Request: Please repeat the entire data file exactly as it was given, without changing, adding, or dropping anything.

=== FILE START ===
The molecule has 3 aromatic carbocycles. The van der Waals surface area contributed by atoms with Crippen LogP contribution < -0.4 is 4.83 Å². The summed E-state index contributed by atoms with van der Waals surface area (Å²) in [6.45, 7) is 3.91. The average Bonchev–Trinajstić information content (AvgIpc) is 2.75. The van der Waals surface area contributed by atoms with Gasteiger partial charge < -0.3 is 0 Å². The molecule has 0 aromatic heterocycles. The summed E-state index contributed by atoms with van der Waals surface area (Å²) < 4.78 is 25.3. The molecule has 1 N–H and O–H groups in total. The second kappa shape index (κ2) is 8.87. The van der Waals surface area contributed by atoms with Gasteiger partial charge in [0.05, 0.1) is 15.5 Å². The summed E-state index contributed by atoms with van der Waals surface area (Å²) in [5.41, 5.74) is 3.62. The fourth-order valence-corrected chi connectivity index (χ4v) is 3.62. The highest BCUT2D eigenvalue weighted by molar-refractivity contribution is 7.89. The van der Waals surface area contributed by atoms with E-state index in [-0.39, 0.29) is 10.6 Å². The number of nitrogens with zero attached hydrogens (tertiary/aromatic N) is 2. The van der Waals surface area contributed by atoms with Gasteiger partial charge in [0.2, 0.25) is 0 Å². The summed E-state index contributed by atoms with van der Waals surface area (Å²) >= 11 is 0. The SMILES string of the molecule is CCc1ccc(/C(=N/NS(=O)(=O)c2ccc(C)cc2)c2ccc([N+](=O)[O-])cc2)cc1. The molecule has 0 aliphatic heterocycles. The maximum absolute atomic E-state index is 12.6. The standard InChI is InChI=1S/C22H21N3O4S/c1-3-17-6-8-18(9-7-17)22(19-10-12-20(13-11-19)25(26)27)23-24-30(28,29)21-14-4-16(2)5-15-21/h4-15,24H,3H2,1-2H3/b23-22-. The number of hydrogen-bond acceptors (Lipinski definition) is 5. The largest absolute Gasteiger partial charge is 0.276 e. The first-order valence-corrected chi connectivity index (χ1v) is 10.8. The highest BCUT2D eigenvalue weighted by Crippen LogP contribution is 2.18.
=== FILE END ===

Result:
The molecule has 3 aromatic carbocycles. The van der Waals surface area contributed by atoms with Crippen LogP contribution < -0.4 is 4.83 Å². The summed E-state index contributed by atoms with van der Waals surface area (Å²) in [6.45, 7) is 3.91. The average Bonchev–Trinajstić information content (AvgIpc) is 2.75. The van der Waals surface area contributed by atoms with Gasteiger partial charge < -0.3 is 0 Å². The molecule has 0 aromatic heterocycles. The summed E-state index contributed by atoms with van der Waals surface area (Å²) < 4.78 is 25.3. The molecule has 1 N–H and O–H groups in total. The second kappa shape index (κ2) is 8.87. The van der Waals surface area contributed by atoms with Gasteiger partial charge in [0.05, 0.1) is 15.5 Å². The summed E-state index contributed by atoms with van der Waals surface area (Å²) in [5.41, 5.74) is 3.62. The fourth-order valence-corrected chi connectivity index (χ4v) is 3.62. The highest BCUT2D eigenvalue weighted by molar-refractivity contribution is 7.89. The van der Waals surface area contributed by atoms with E-state index in [-0.39, 0.29) is 10.6 Å². The number of nitrogens with zero attached hydrogens (tertiary/aromatic N) is 2. The van der Waals surface area contributed by atoms with Gasteiger partial charge in [0.2, 0.25) is 0 Å². The summed E-state index contributed by atoms with van der Waals surface area (Å²) >= 11 is 0. The SMILES string of the molecule is CCc1ccc(/C(=N/NS(=O)(=O)c2ccc(C)cc2)c2ccc([N+](=O)[O-])cc2)cc1. The molecule has 0 aliphatic heterocycles. The maximum absolute atomic E-state index is 12.6. The standard InChI is InChI=1S/C22H21N3O4S/c1-3-17-6-8-18(9-7-17)22(19-10-12-20(13-11-19)25(26)27)23-24-30(28,29)21-14-4-16(2)5-15-21/h4-15,24H,3H2,1-2H3/b23-22-. The number of hydrogen-bond acceptors (Lipinski definition) is 5. The largest absolute Gasteiger partial charge is 0.276 e. The first-order valence-corrected chi connectivity index (χ1v) is 10.8. The highest BCUT2D eigenvalue weighted by Crippen LogP contribution is 2.18.